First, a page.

The real legacy for Manning is that for all his volume stats etc. he's never been as good as hyped.   That it's taken this long to reach .500 as a playoff quarterback - with the prospect of facing a Seahawks team that's more powerful than any Seattle squad before - is anything but an endorsement of Manning's legacy.  


The legacy talk extends to Pete Carroll as he continues to prove critics wrong.   Disciplinary issues have been discussed in media but overall the Seahawks are showing how good a coach Carroll is, this after he was written off as a coach only capable of handling the college game because of ostensible failures in New York and New England.    The reality is the front office structure in New England wasn't suitable for Carroll, because he was basically shut out of decision making on personnel.   At the time of Carroll's tenure in New England it was a structure in place because Robert Kraft wanted his football people to work as a committee like his other businesses and the structure under Bill Parcells wasn't working (shown by his 21-27 record 1993-5 before personnel authority was given to Bobby Grier at the 1996 NFL Draft).  

As VP of football operations Carroll has overhauled the Seahawks top to bottom and the result is three playoff appearences and two straight winning seasons.   The best development for the league is if Carroll defeats Peyton Manning and also shows up Roger Goodell.  

Monday, January 13, 2014

Obama Repeats The Iraq Mistake In Syria

Obama again undercuts an ally that can help bring democracy to the Middle East and thus end the constant wars of aggression there.

NASCAR Needs More Emphasis On Winning

Surprisingly, NASCAR has entertained the notion of changing the points structure to put some more emphasis on winning, and that many drivers claim they're trying as hard as they can to win races. Brian France appeared on MRN's "NASCAR Live" show and stated the sanctioning body isn't satisfied with the balance of winning and consistency in the championship.  And several drivers such as Kyle Busch, Jimmie Johnson, Joey Logano, and Carl Edwards insist that they're doing all they can to win races.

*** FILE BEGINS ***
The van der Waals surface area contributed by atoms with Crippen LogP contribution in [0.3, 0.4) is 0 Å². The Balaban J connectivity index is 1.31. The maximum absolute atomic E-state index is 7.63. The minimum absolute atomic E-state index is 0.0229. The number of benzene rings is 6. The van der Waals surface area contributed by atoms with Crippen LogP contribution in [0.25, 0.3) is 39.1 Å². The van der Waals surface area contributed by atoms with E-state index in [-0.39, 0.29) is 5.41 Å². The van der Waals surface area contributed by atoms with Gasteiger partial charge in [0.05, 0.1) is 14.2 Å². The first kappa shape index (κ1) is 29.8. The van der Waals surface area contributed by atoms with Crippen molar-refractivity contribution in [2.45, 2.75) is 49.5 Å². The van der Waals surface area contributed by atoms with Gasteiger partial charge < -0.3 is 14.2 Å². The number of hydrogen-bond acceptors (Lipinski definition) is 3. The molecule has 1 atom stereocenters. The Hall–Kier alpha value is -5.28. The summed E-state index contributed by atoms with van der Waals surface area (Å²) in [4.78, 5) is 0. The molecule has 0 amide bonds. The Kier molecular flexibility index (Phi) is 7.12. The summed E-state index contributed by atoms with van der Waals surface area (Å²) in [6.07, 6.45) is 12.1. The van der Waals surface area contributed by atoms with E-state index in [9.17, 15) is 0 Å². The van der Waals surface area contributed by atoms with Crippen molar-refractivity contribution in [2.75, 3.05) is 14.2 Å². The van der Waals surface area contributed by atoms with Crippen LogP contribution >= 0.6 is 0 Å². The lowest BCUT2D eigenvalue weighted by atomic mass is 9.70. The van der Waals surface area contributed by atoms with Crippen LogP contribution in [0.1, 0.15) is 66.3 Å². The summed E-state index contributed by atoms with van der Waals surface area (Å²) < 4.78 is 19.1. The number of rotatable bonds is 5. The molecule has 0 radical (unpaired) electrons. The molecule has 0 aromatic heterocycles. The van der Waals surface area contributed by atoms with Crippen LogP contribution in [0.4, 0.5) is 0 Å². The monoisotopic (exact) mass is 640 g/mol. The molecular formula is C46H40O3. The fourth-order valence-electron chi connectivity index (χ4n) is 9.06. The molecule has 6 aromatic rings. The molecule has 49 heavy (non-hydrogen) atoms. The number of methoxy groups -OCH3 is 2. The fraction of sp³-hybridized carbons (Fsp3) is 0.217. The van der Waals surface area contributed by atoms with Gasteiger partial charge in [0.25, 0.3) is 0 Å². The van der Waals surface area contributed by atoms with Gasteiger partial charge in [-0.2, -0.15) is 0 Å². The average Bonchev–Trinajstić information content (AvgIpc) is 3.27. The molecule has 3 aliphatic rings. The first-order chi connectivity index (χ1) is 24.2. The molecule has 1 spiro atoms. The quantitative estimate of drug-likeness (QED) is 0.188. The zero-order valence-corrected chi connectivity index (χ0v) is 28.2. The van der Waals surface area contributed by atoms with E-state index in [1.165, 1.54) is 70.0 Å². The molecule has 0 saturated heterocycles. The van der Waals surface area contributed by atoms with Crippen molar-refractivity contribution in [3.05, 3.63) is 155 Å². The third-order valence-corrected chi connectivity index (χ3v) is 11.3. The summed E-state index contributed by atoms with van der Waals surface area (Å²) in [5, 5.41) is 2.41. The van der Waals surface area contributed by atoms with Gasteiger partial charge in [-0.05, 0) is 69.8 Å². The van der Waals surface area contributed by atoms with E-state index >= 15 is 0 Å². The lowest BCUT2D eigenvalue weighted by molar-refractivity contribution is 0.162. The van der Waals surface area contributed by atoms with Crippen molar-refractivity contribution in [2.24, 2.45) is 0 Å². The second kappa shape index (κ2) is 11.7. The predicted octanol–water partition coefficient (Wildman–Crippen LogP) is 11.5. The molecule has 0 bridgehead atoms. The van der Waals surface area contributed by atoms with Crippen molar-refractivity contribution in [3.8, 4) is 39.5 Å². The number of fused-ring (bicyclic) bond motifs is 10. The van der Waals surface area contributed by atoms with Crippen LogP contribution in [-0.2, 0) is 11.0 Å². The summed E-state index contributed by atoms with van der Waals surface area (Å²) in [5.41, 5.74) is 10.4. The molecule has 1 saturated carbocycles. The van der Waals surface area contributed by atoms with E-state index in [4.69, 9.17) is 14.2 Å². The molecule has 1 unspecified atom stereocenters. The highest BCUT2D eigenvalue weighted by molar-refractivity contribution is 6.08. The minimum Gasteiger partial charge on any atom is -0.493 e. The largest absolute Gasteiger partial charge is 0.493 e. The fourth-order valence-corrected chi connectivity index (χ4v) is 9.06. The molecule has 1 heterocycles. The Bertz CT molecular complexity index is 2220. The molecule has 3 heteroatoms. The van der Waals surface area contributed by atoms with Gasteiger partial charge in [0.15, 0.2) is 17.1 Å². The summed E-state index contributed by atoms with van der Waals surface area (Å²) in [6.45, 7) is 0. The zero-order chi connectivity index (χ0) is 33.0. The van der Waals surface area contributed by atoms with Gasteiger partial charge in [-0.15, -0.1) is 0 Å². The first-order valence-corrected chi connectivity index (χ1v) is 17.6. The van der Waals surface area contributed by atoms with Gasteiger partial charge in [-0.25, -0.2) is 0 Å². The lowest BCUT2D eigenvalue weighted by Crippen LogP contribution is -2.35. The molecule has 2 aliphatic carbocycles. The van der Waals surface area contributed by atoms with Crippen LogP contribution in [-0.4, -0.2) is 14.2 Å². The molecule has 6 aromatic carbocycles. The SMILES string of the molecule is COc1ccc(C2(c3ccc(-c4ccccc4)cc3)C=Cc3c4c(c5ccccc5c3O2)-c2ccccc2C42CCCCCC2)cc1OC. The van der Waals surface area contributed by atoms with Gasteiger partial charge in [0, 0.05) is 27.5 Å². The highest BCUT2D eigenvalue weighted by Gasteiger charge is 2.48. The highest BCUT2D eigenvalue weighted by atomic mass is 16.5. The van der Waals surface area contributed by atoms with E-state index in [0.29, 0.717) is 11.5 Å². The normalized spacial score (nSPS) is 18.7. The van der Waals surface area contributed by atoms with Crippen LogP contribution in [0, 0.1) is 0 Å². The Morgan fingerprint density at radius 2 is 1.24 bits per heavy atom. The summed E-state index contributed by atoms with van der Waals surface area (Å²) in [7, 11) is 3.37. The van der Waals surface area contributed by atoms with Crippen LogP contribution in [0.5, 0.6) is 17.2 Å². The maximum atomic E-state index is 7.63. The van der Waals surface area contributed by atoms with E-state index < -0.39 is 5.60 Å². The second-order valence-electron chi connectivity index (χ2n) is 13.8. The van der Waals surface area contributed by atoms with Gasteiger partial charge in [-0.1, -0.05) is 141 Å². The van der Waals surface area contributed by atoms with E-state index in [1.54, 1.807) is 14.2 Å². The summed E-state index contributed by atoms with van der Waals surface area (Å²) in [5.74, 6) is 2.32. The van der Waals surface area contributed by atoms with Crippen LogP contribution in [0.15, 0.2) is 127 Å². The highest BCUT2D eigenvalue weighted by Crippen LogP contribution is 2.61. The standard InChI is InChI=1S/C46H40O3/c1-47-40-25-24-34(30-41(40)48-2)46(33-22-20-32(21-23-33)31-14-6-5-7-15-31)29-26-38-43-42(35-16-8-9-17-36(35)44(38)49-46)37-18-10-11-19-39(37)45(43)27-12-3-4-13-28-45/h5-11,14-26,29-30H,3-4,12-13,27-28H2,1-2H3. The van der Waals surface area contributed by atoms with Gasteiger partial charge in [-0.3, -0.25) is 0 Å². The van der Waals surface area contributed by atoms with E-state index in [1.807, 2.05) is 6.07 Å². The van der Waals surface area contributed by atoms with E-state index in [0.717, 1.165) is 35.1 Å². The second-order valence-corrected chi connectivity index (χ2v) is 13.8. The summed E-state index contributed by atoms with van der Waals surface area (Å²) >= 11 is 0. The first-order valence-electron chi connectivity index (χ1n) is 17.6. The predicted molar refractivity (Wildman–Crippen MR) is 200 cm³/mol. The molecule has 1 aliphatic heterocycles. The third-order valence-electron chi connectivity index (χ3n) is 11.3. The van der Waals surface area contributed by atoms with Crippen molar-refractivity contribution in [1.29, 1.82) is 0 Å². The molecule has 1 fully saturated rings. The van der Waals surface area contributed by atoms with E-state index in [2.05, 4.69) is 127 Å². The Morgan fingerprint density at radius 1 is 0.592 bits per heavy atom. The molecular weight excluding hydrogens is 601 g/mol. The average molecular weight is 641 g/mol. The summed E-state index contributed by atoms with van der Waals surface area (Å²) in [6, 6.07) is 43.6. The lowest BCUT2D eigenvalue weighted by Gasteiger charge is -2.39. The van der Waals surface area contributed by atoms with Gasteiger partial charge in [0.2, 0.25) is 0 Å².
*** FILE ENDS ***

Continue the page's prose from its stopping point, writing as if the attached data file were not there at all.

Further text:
Sorry, but they're not telling the truth.   And as usual, it's the lead changes - the lack of them - that discredits their argument.  

Last October the Diehard 500 at Talladega saw 52 lead changes - for all of NASCAR's self-congradulatory emphasis that the seasons are breaking new records for lead changes, Talladega is almost always the only race all season to even reach 35 lead changes, never mind break 50 - but the big story of that race was that in the final 15 or so laps the field stopped racing and instead went into points-preservation mode.   Points racing has been a curse in the sport for over twenty years, and recognition of it dates to the early 1980s with criticism of the Latford Point System and its surprising lack of emphasis on winning. 

That the issue of lack of lead changes is not exclusively points related is true enough, as the technical issues of the racecars has been a chronic source of discussion forever.    Yet driver indifference to winning is real, because the fight for the lead almost never happens - between the excesses of the technology arms race and the indifference in the points structure toward winning or leading, the much-maligned intermediate tracks would be breaking 40 lead changes as a rule instead of an exception otherwise.